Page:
Can you file bankruptcy on only one charge card and leave the rest of your debt in tact?

UPDATED: Apr 15, 2013

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Can you file bankruptcy on only one charge card and leave the rest of your debt in tact?

Asked on April 15, 2013 under Bankruptcy Law, Illinois


S.L,. Member, California Bar / FreeAdvice Contributing Attorney

Answered 9 years ago | Contributor

Although you could file bankruptcy on only one credit card, this would defeat the purpose of filing for bankruptcy.  All of your creditors with whom you have an outstanding balance should be listed on your bankruptcy.  If you want to pay all of the other creditors, you would indicate on your bankruptcy that you want to reaffirm the debts.  That means you continue making payments. 

If you were to only list one creditor, that would give an inaccurate picture of your financial situation.  You have to list your income and expenses.  If your income and expenses are sufficient to pay that one creditor you want to list without listing all the other creditors, the trustee might not approve / discharge your bankruptcy.  If you list all of your creditors and your income and expense declaration shows insufficient income to pay all your expenses, debts, etc., then your bankruptcy should be approved by the trustee and discharged.

When you file bankruptcy, the bankruptcy court sends notices to all the creditors you have listed.  Your bankruptcy is only effective with the creditors you have listed.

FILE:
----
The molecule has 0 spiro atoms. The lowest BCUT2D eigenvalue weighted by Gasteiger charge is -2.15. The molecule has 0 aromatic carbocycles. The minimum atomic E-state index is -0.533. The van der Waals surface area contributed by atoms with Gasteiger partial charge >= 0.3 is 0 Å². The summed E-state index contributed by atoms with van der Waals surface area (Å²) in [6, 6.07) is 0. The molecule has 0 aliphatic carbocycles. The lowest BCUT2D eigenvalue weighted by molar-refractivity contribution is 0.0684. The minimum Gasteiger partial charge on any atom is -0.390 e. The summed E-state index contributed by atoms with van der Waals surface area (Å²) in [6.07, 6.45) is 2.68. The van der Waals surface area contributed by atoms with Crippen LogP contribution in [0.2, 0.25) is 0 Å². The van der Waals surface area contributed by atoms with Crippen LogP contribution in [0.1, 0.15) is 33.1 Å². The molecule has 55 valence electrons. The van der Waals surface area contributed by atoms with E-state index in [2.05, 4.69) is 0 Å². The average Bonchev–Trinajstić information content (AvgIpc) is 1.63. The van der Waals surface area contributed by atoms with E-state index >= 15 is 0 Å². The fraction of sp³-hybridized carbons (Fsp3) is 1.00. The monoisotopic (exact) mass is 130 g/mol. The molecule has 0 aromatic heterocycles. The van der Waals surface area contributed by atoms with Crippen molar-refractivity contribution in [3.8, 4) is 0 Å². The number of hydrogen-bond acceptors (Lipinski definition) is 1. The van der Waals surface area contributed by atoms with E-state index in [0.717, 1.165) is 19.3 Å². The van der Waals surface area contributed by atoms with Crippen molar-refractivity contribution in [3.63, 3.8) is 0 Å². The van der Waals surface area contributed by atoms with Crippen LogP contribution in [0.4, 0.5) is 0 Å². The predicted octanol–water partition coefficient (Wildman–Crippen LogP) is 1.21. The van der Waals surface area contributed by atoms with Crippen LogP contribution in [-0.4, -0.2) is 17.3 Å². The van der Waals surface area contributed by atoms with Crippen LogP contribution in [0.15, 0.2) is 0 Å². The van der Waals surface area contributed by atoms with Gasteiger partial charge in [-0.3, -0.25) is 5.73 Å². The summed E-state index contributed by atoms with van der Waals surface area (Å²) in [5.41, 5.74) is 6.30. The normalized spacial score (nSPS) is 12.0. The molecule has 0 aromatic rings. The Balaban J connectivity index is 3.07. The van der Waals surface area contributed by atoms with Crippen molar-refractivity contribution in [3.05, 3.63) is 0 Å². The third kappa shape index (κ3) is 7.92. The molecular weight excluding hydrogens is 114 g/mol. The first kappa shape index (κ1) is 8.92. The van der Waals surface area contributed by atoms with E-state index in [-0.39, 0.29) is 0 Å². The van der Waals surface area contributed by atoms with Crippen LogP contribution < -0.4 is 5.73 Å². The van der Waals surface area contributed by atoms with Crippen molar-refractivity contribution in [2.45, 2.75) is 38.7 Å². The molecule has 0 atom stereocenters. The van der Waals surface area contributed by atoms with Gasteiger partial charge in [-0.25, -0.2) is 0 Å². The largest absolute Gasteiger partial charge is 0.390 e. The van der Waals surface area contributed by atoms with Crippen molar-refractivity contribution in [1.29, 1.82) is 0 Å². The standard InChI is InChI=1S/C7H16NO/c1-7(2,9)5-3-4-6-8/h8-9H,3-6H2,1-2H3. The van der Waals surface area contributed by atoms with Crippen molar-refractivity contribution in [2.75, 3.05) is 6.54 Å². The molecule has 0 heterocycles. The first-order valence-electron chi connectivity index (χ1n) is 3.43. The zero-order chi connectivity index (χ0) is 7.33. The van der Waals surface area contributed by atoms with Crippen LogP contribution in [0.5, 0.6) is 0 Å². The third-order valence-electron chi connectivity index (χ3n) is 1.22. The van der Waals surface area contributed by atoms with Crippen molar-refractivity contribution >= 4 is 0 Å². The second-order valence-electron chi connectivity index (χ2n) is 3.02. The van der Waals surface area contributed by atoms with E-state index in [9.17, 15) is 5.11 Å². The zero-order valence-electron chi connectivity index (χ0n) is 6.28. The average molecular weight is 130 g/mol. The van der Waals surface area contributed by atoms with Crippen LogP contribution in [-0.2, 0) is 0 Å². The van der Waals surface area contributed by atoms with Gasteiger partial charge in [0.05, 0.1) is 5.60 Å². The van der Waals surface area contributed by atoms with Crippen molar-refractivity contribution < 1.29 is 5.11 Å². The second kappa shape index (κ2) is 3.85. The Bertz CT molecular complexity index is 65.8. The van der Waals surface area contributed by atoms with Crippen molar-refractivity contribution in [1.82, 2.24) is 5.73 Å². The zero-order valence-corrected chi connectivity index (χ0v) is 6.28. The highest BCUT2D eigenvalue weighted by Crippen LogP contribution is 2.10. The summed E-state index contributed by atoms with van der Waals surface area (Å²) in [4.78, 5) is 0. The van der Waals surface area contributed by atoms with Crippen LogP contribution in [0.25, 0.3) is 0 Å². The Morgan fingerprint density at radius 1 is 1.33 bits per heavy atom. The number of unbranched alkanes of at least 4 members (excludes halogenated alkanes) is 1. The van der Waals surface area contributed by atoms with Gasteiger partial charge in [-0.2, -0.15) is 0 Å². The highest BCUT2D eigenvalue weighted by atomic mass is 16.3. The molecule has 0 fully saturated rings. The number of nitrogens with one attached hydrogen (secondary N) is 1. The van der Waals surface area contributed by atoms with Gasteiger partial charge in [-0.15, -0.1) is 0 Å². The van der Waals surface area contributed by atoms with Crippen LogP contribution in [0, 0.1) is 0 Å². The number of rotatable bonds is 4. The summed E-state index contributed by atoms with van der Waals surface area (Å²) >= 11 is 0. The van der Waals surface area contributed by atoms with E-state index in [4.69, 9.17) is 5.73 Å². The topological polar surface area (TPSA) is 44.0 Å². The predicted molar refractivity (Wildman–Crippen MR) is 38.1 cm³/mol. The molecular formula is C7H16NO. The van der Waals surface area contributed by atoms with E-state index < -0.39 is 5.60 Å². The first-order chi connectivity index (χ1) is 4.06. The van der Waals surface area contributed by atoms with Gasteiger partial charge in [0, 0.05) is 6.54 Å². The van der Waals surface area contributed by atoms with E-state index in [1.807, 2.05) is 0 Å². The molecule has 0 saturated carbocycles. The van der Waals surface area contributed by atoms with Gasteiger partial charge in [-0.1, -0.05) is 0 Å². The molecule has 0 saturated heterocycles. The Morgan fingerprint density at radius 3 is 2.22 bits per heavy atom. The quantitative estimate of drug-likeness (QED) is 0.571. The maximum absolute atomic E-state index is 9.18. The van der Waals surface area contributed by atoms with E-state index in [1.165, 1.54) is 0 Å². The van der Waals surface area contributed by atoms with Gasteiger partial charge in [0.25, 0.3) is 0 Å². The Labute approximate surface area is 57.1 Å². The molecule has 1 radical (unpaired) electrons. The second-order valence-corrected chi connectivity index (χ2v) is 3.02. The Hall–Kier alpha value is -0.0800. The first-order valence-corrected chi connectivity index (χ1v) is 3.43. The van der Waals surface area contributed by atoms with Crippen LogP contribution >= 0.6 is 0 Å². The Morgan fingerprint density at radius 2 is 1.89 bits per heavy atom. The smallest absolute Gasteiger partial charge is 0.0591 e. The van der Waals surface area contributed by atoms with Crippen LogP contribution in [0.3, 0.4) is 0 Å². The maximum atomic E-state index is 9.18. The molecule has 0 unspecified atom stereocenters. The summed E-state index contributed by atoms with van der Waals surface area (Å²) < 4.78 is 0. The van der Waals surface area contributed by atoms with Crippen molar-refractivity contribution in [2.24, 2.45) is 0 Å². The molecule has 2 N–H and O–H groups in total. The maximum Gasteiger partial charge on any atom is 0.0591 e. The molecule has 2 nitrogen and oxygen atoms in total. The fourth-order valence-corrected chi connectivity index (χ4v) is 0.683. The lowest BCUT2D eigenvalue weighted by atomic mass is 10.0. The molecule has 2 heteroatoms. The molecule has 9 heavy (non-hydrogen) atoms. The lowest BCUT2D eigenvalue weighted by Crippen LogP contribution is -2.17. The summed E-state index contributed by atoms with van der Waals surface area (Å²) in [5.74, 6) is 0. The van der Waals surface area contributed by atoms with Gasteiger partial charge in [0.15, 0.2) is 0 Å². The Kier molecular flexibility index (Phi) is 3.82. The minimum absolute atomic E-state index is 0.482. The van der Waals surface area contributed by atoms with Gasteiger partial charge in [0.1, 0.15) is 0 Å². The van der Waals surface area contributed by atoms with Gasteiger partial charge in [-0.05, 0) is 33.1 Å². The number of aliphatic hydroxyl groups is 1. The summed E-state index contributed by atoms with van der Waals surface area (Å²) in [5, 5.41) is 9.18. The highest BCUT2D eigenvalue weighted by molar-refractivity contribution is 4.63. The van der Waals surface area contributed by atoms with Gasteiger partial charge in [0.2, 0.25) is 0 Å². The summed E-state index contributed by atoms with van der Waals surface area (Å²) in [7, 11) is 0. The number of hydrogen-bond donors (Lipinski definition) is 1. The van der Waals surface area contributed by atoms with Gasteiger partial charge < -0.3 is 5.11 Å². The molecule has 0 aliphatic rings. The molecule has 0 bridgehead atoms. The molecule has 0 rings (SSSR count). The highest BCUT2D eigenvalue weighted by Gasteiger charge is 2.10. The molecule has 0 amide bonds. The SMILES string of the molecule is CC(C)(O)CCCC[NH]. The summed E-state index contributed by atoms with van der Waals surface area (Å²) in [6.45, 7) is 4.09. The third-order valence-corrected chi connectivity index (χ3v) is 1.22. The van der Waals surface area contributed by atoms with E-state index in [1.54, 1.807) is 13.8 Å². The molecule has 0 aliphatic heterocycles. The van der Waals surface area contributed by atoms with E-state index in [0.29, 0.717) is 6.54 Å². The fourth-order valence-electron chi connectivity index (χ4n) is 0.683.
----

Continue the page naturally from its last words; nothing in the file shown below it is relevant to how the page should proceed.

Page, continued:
IMPORTANT NOTICE: The Answer(s) provided above are for general information only. The attorney providing the answer was not serving as the attorney for the person submitting the question or in any attorney-client relationship with such person. Laws may vary from state to state, and sometimes change. Tiny variations in the facts, or a fact not set forth in a question, often can change a legal outcome or an attorney's conclusion. Although has verified the attorney was admitted to practice law in at least one jurisdiction, he or she may not be authorized to practice law in the jurisdiction referred to in the question, nor is he or she necessarily experienced in the area of the law involved. Unlike the information in the Answer(s) above, upon which you should NOT rely, for personal advice you can rely upon we suggest you retain an attorney to represent you.

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